How Those Bubbles Get in Your Bubbly
A girl looks away and smiles after tasting Wilson Creeks champagne

A few years ago (OK, more than a few), when I was just North of legal drinking age, I attended a wedding where the only beverage served was rosé Champagne. I thought it was the fanciest thing in the world and drank way more than my fair share, something I regretted mildly the next day until my Advil kicked in.  Those intoxicating little bubbles were irresistible.

How exactly do bubbles end up in some wine but not in all? Is it like soda, where the carbonation is forcibly added to the liquid?  Surely not. Wine snobs would never stand for something so crass.

As it turns out, the soda pop method is one way to sparkle up a wine, and sure enough, it’s the way frowned on by true oenophiles.  The least frowned-upon way, referred to as the “traditional” method, is the one that was perfected in the Champagne region, where the wine world’s passion for effervescence started in the first place.

An important aside... To be called champagne, bubbly has to be made in the Champagne region of France, end of story.  Everything else must be referred to differently. The generic moniker “sparkling wine” is normally used. The French take their specific bubbly so seriously that the champagne appellation is protected by international trade agreements.  But while they keep exclusive control of their name, they haven’t cornered the market on their technique or its deliciousness. Which is great, because not everyone can afford to have authentic French bubbles tickle their nose whilst lounging in front of a roaring fire in a Les Trois Vallées ski chalet.

Back to reality and the topic at hand, how do bubbles get in your wine?

Simply put, most sparkling wine is double fermented. The first fermentation turns the grape juice into wine. The second fermentation turns the wine into bubbly. Tah dah!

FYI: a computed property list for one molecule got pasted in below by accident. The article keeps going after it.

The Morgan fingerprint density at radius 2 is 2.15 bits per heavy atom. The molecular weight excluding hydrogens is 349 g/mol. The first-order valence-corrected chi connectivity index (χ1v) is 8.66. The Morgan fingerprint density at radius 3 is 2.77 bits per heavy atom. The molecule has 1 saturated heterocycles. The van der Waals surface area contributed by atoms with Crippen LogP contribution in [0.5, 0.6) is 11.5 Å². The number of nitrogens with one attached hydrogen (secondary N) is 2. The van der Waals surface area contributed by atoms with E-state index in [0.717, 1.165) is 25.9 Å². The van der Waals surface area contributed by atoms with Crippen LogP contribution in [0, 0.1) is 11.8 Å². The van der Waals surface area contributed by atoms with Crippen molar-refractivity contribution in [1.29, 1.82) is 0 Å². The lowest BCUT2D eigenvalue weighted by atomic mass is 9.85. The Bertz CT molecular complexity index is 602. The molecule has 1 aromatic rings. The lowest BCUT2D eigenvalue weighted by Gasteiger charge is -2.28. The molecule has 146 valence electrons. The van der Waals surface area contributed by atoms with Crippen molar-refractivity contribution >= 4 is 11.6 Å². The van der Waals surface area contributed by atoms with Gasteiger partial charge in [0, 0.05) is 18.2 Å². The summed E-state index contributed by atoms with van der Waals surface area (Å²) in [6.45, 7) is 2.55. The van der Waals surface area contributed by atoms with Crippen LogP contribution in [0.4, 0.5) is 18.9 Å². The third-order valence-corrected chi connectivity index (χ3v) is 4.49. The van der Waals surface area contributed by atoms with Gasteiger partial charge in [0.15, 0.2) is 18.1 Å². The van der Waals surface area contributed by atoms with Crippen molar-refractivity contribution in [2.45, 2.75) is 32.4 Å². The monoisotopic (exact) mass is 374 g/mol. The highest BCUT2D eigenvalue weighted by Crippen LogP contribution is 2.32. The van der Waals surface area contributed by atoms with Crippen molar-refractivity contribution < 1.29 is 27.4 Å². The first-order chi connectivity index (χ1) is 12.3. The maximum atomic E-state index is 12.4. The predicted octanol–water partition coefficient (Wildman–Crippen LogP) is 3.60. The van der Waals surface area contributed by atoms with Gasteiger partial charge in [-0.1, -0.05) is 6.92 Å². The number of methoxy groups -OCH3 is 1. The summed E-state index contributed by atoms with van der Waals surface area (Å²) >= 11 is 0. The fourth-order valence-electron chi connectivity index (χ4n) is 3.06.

The “traditional” method, called methode champenoise, first entails fermenting wine grapes into a dry still wine, the same process for any other vino.  But instead of stopping there, the winemaker adds a measured amount of yeast and sugar, and securely seals the bottle for a second fermentation. The carbon dioxide produced during this extra fermentation becomes trapped in the stoppered-up bottle, releasing in the form of tiny bubbles only when the cork is popped.   Note: You are actually supposed to remove the cork carefully, not “pop” it. Second note: I pop it anyway, it’s fun.  

The less costly charmat or “tank” method achieves the second fermentation in a tank and transfers the bubbly into bottles only at the very end of the process.

And finally, the bulk method forces carbon dioxide gas into still wine in much the same way that soda is made fizzy.  The bubbles are larger and shorter-lived than other methods, the price is lower, and the headaches are stronger.  No wonder connoisseurs scoff.

Like all winemaking, sparkling wine consists of many different traditions and approaches that each affect the end result, which is why champagne (Champagne, France), prosecco (Italy), cava (Spain), asti (Italy), sekt (Germany and Austria) and crémant (France) can all taste very different and feature distinct mouthfeels.

Bubblies vary in taste from light and fruity to creamy and nutty and can range from incredibly sweet to bone-dry.   If you’re looking for a sweeter bubbly, look for the words “doux” (sweetest), “sec” or “demi-sec” on the label. If you’re looking for something a bit drier, the self-explanatory “dry” or “extra dry” on the label will set you right.  And if dry isn’t dry enough, look for variations of “brut,” ranging from brut (very dry) to “extra brut,” to “brut nature” (Sahara Desert dry).  

For generations, sparkling wine has been reserved for special celebrations, but I’m partial to popping open a bottle more regularly. Next time you’re serving something that can be paired with white wine, switch things up and serve some bubbly.  Life is short. Celebrate it often.


~ Kay Syrah

Wine Country Guru Gal

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